This year we are delighted to confirm Dr Jenny Jordan, Dr Martin Dorahy, Leona Manna, and Dr Roz Shafran as speakers at our conference. Below you can find some information on each of our esteemed speakers.
Dr Jenny Jordan- The Other Cognitive Problem in Depression- Should We Be Utilising Cognitive Remediation in CBT?
Jenny Jordan is a senior research fellow and clinical psychologist in the Clinical Research Unit, a collaboration between the Canterbury District Health Board and the Department of Psychological Medicine, University of Otago, Christchurch.
Her primary research focus has been related to our comparative psychotherapy trials for mood and eating disorders; and more recently, research related to earthquake-related trauma, and evaluation of group transdiagnostic CBT with CDHB colleagues at the Anxiety Disorders Service. Most of the clinical trials have included CBT in comparison to other therapies.
She will provide an overview of the literature into cognitive impairment and cognitive remediation for those with depression and will present related findings from recent studies at the Department of Psychological Medicine.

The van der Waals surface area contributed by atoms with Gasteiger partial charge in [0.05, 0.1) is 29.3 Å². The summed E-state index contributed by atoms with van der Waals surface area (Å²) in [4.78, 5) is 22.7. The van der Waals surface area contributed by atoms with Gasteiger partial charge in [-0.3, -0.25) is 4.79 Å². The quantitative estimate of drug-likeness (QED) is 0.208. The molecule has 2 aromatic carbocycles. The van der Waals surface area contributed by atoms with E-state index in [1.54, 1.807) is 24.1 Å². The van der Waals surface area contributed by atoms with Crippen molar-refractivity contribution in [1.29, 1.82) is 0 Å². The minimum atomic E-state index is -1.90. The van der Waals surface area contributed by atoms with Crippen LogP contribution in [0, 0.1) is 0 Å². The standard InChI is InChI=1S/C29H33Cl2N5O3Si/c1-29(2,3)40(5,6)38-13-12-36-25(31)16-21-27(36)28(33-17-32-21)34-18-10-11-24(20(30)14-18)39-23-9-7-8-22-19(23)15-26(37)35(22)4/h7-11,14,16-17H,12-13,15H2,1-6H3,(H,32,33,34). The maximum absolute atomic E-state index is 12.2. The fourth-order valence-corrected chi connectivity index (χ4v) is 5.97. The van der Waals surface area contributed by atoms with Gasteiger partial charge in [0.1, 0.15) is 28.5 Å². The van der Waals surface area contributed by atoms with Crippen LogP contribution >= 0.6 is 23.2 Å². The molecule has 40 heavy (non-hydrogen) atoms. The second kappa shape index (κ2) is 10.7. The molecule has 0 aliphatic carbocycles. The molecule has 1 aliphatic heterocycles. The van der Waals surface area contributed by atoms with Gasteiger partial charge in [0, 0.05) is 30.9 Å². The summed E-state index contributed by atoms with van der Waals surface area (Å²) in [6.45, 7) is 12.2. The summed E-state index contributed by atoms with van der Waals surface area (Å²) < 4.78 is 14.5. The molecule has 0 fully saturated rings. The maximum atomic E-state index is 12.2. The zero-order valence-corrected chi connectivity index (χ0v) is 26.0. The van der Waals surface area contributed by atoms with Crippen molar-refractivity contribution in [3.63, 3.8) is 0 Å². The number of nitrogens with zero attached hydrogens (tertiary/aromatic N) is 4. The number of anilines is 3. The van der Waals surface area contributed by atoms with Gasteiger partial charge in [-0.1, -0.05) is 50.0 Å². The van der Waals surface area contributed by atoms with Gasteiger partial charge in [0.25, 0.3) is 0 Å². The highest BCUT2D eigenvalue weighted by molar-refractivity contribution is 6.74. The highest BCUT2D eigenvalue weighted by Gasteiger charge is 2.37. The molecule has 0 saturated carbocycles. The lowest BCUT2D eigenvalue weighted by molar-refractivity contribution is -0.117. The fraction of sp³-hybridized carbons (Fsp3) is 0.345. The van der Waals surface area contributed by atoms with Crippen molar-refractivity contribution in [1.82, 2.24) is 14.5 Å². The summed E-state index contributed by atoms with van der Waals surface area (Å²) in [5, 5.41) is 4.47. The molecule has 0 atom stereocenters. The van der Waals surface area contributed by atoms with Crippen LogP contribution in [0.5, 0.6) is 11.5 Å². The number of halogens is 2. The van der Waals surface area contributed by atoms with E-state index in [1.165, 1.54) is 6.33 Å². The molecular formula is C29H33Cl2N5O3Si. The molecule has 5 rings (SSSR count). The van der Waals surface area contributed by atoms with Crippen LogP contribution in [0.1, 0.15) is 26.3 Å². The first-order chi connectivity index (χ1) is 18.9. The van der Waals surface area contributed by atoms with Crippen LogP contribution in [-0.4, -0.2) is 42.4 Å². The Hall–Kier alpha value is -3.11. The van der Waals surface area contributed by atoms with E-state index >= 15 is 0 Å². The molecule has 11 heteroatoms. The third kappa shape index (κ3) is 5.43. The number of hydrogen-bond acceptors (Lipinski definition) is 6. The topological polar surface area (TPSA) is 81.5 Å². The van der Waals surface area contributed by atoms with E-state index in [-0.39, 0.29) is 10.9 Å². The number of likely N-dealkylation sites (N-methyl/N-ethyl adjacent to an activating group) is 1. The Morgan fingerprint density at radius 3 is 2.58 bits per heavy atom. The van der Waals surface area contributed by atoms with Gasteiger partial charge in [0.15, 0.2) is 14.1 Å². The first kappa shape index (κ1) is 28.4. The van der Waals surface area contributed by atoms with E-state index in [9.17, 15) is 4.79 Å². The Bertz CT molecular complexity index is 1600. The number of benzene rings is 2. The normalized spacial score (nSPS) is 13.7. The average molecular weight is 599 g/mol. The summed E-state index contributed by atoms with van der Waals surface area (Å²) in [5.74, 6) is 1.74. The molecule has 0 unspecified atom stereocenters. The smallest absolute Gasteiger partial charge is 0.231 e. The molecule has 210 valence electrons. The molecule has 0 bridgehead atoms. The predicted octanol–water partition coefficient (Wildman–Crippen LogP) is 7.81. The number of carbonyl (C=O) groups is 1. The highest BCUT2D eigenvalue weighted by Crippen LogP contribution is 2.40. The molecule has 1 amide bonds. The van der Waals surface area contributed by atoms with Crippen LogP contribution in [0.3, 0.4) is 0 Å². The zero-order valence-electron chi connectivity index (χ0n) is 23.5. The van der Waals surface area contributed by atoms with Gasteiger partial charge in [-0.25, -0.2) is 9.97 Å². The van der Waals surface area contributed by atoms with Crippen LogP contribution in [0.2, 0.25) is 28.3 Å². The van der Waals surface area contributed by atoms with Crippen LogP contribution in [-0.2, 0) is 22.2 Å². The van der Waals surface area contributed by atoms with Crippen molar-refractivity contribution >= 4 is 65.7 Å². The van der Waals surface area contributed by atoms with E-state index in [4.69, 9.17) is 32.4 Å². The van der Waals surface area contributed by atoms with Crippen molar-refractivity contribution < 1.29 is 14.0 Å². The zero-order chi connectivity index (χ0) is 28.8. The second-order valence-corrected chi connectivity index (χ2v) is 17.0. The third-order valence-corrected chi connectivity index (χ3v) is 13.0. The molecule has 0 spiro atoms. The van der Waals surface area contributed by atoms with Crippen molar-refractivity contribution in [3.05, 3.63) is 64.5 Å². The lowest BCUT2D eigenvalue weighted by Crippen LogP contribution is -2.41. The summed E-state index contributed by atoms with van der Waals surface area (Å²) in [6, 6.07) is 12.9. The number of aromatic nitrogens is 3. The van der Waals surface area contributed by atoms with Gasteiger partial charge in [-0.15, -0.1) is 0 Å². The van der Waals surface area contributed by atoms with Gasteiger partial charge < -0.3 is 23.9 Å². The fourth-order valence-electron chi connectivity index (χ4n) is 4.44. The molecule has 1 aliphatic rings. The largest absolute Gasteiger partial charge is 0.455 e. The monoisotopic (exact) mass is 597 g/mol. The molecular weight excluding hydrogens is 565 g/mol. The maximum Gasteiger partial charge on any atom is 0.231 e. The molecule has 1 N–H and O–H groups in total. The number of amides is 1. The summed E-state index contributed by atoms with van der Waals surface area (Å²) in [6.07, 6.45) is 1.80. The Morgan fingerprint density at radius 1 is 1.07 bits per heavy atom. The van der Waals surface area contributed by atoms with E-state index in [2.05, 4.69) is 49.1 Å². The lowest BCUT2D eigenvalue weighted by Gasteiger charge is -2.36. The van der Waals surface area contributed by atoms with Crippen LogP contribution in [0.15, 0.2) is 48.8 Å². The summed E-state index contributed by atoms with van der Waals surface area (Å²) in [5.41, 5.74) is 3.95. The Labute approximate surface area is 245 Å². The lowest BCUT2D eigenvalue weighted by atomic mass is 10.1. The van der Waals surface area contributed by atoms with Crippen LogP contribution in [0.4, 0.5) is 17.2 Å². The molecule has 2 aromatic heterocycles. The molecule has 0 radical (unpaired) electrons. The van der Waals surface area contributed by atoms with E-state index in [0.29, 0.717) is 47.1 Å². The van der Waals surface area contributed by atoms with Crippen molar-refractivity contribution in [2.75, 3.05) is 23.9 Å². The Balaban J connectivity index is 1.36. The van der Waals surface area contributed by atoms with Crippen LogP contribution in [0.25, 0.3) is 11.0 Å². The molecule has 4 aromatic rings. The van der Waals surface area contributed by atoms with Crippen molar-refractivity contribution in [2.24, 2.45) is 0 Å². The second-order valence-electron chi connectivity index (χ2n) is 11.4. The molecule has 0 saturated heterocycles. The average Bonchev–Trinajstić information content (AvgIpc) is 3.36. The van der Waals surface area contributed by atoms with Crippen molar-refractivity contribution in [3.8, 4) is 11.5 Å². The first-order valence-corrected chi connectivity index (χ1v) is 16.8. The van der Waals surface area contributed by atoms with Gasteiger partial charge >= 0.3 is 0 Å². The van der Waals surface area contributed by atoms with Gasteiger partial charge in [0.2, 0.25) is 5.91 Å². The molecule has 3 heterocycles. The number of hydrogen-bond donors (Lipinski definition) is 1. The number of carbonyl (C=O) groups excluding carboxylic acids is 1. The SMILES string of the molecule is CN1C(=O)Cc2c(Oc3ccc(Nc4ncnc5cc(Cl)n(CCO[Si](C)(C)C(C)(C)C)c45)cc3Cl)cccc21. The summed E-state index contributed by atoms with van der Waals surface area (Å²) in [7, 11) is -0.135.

Dr Martin Dorahy- Shame in the treatment of those presenting with trauma disorders: Presentation issues and therapeutic considerations
The successful treatment of traumatised clients is impeded by the presence and activation of the self-conscious emotion of shame. Those exposed to trauma, especially that of a relational nature, are prone to experience elevated levels of shame, and thus being aware of, and dealing with, shame in the therapeutic setting becomes a means of not only more fully engaging the individual but maximizing treatment effectiveness. This paper provides an understand of the psychology of shame and examines its correlates including dissociation and different methods to manage it. The paper then examines issues associated with the presentation of shame, and looks at targets for treatment, especially those that might reduce shame in the therapeutic relationships, including exploring cognitions around self-disgust and self-dissmell, which can then provide a foundation for exploration of the person’s traumatic history.
Leona Manna- The Te Pounamu Model.
Dr Roz Shafran- Clinical Perfectionism
Roz Shafran, PhD, is Professor of Translational Psychology at the Institute of Child Health, University College London, United Kingdom. She is the founder and former director of the Charlie Waller Institute of Evidence-Based Psychological Treatment, Associate Editor of Behaviour Research and Therapy, and scientific co-chair of the British Association of Behavioural and Cognitive Psychotherapies. Dr. Shafran's clinical research interests include cognitive-behavioral theories of and treatments for eating disorders, obsessive–compulsive disorder, and perfectionism across the age range. She is a recipient of the Award for Distinguished Contributions to Professional Psychology from the British Psychological Society and the Marsh Award for Mental Health Work. With more than 100 peer-reviewed scientific publications, Dr. Shafran is coauthor (with Sarah Egan and Tracey D. Wade) of the self-help guide Overcoming Perfectionism.